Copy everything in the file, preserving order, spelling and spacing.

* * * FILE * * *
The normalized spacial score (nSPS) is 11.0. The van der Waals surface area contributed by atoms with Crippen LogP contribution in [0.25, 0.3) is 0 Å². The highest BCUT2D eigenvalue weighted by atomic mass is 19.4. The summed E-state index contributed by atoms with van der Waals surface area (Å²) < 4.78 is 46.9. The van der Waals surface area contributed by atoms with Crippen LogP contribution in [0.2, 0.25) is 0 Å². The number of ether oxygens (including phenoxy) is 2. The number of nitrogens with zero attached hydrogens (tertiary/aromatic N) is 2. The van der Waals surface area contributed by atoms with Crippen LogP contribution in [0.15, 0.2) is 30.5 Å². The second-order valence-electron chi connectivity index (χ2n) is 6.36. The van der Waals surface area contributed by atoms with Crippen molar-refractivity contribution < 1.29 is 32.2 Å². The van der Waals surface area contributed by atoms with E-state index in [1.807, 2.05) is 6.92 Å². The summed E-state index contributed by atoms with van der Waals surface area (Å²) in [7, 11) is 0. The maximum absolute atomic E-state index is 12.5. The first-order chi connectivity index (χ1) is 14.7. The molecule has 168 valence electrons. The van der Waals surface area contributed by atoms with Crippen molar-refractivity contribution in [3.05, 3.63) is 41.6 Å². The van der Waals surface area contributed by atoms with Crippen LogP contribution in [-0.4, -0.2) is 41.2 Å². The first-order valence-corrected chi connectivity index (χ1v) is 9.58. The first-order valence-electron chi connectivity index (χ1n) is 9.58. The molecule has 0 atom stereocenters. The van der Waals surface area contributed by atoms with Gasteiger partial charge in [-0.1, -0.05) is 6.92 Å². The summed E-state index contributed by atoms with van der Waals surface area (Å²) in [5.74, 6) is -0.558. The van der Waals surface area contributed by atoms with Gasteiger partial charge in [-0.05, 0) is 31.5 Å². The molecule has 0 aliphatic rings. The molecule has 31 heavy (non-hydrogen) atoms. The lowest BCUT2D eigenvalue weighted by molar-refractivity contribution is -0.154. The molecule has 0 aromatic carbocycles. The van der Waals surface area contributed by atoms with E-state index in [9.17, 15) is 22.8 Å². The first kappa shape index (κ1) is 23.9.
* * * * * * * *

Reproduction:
The normalized spacial score (nSPS) is 11.0. The van der Waals surface area contributed by atoms with Crippen LogP contribution in [0.25, 0.3) is 0 Å². The highest BCUT2D eigenvalue weighted by atomic mass is 19.4. The summed E-state index contributed by atoms with van der Waals surface area (Å²) < 4.78 is 46.9. The van der Waals surface area contributed by atoms with Crippen LogP contribution in [0.2, 0.25) is 0 Å². The number of ether oxygens (including phenoxy) is 2. The number of nitrogens with zero attached hydrogens (tertiary/aromatic N) is 2. The van der Waals surface area contributed by atoms with Crippen LogP contribution in [0.15, 0.2) is 30.5 Å². The second-order valence-electron chi connectivity index (χ2n) is 6.36. The van der Waals surface area contributed by atoms with Crippen molar-refractivity contribution < 1.29 is 32.2 Å². The van der Waals surface area contributed by atoms with E-state index in [1.807, 2.05) is 6.92 Å². The summed E-state index contributed by atoms with van der Waals surface area (Å²) in [7, 11) is 0. The maximum absolute atomic E-state index is 12.5. The first-order chi connectivity index (χ1) is 14.7. The molecule has 168 valence electrons. The van der Waals surface area contributed by atoms with Crippen molar-refractivity contribution in [3.05, 3.63) is 41.6 Å². The van der Waals surface area contributed by atoms with Crippen LogP contribution in [-0.4, -0.2) is 41.2 Å². The first-order valence-corrected chi connectivity index (χ1v) is 9.58. The first-order valence-electron chi connectivity index (χ1n) is 9.58. The molecule has 0 atom stereocenters. The van der Waals surface area contributed by atoms with Gasteiger partial charge in [-0.1, -0.05) is 6.92 Å². The summed E-state index contributed by atoms with van der Waals surface area (Å²) in [5.74, 6) is -0.558. The van der Waals surface area contributed by atoms with Gasteiger partial charge in [-0.05, 0) is 31.5 Å². The molecule has 0 aliphatic rings. The molecule has 31 heavy (non-hydrogen) atoms. The lowest BCUT2D eigenvalue weighted by molar-refractivity contribution is -0.154. The molecule has 0 aromatic carbocycles. The van der Waals surface area contributed by atoms with E-state index in [9.17, 15) is 22.8 Å². The first kappa shape index (κ1) is 23.9.